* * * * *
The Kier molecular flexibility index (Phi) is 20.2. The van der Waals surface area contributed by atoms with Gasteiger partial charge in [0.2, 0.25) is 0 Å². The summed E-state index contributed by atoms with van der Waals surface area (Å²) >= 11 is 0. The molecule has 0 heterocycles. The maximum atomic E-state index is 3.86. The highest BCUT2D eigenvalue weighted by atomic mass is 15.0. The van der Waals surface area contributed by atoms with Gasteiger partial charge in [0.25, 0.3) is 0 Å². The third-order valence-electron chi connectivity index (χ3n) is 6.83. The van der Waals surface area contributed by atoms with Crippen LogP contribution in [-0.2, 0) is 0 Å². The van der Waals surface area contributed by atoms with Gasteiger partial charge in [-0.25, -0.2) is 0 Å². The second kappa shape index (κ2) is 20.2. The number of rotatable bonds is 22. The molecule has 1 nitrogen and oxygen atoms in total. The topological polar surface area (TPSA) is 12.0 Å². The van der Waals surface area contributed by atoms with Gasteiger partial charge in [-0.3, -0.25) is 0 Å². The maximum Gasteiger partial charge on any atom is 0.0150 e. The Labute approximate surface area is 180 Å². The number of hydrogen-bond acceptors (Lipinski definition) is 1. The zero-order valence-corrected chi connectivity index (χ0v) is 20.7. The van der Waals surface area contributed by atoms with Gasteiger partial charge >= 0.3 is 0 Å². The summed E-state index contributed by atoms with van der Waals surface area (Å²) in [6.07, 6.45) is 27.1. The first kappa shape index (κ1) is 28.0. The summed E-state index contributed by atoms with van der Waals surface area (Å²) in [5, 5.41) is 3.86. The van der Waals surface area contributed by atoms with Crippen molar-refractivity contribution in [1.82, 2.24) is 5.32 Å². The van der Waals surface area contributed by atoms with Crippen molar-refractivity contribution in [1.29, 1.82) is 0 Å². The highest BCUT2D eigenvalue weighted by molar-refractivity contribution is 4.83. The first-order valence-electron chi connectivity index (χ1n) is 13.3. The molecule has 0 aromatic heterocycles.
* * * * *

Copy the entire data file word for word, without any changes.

The Kier molecular flexibility index (Phi) is 20.2. The van der Waals surface area contributed by atoms with Gasteiger partial charge in [0.2, 0.25) is 0 Å². The summed E-state index contributed by atoms with van der Waals surface area (Å²) >= 11 is 0. The molecule has 0 heterocycles. The maximum atomic E-state index is 3.86. The highest BCUT2D eigenvalue weighted by atomic mass is 15.0. The van der Waals surface area contributed by atoms with Gasteiger partial charge in [0.25, 0.3) is 0 Å². The third-order valence-electron chi connectivity index (χ3n) is 6.83. The van der Waals surface area contributed by atoms with Crippen LogP contribution in [-0.2, 0) is 0 Å². The van der Waals surface area contributed by atoms with Gasteiger partial charge in [-0.25, -0.2) is 0 Å². The second kappa shape index (κ2) is 20.2. The number of rotatable bonds is 22. The molecule has 1 nitrogen and oxygen atoms in total. The topological polar surface area (TPSA) is 12.0 Å². The van der Waals surface area contributed by atoms with Gasteiger partial charge in [-0.3, -0.25) is 0 Å². The maximum Gasteiger partial charge on any atom is 0.0150 e. The Labute approximate surface area is 180 Å². The number of hydrogen-bond acceptors (Lipinski definition) is 1. The zero-order valence-corrected chi connectivity index (χ0v) is 20.7. The van der Waals surface area contributed by atoms with Gasteiger partial charge >= 0.3 is 0 Å². The summed E-state index contributed by atoms with van der Waals surface area (Å²) in [6.07, 6.45) is 27.1. The first kappa shape index (κ1) is 28.0. The summed E-state index contributed by atoms with van der Waals surface area (Å²) in [5, 5.41) is 3.86. The van der Waals surface area contributed by atoms with Crippen molar-refractivity contribution in [1.82, 2.24) is 5.32 Å². The van der Waals surface area contributed by atoms with Crippen molar-refractivity contribution in [1.29, 1.82) is 0 Å². The highest BCUT2D eigenvalue weighted by molar-refractivity contribution is 4.83. The first-order valence-electron chi connectivity index (χ1n) is 13.3. The molecule has 0 aromatic heterocycles.